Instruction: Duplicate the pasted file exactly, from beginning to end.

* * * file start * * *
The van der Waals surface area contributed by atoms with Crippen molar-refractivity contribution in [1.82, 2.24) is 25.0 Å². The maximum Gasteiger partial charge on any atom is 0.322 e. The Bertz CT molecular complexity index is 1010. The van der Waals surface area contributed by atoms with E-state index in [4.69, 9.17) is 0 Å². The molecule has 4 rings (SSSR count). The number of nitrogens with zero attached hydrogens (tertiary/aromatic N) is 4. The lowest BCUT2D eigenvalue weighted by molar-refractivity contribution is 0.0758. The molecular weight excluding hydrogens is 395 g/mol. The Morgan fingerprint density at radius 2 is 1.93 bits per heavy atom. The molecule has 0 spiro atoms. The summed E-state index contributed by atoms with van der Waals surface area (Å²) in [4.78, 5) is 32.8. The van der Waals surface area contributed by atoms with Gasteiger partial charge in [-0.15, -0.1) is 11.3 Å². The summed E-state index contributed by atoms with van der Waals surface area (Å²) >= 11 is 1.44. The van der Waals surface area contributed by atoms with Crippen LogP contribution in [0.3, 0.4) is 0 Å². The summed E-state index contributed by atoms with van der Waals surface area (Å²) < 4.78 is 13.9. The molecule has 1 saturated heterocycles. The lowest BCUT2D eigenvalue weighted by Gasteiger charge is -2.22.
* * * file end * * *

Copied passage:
The van der Waals surface area contributed by atoms with Crippen molar-refractivity contribution in [1.82, 2.24) is 25.0 Å². The maximum Gasteiger partial charge on any atom is 0.322 e. The Bertz CT molecular complexity index is 1010. The van der Waals surface area contributed by atoms with E-state index in [4.69, 9.17) is 0 Å². The molecule has 4 rings (SSSR count). The number of nitrogens with zero attached hydrogens (tertiary/aromatic N) is 4. The lowest BCUT2D eigenvalue weighted by molar-refractivity contribution is 0.0758. The molecular weight excluding hydrogens is 395 g/mol. The Morgan fingerprint density at radius 2 is 1.93 bits per heavy atom. The molecule has 0 spiro atoms. The summed E-state index contributed by atoms with van der Waals surface area (Å²) in [4.78, 5) is 32.8. The van der Waals surface area contributed by atoms with Gasteiger partial charge in [-0.15, -0.1) is 11.3 Å². The summed E-state index contributed by atoms with van der Waals surface area (Å²) >= 11 is 1.44. The van der Waals surface area contributed by atoms with Crippen LogP contribution in [0.3, 0.4) is 0 Å². The summed E-state index contributed by atoms with van der Waals surface area (Å²) < 4.78 is 13.9. The molecule has 1 saturated heterocycles. The lowest BCUT2D eigenvalue weighted by Gasteiger charge is -2.22.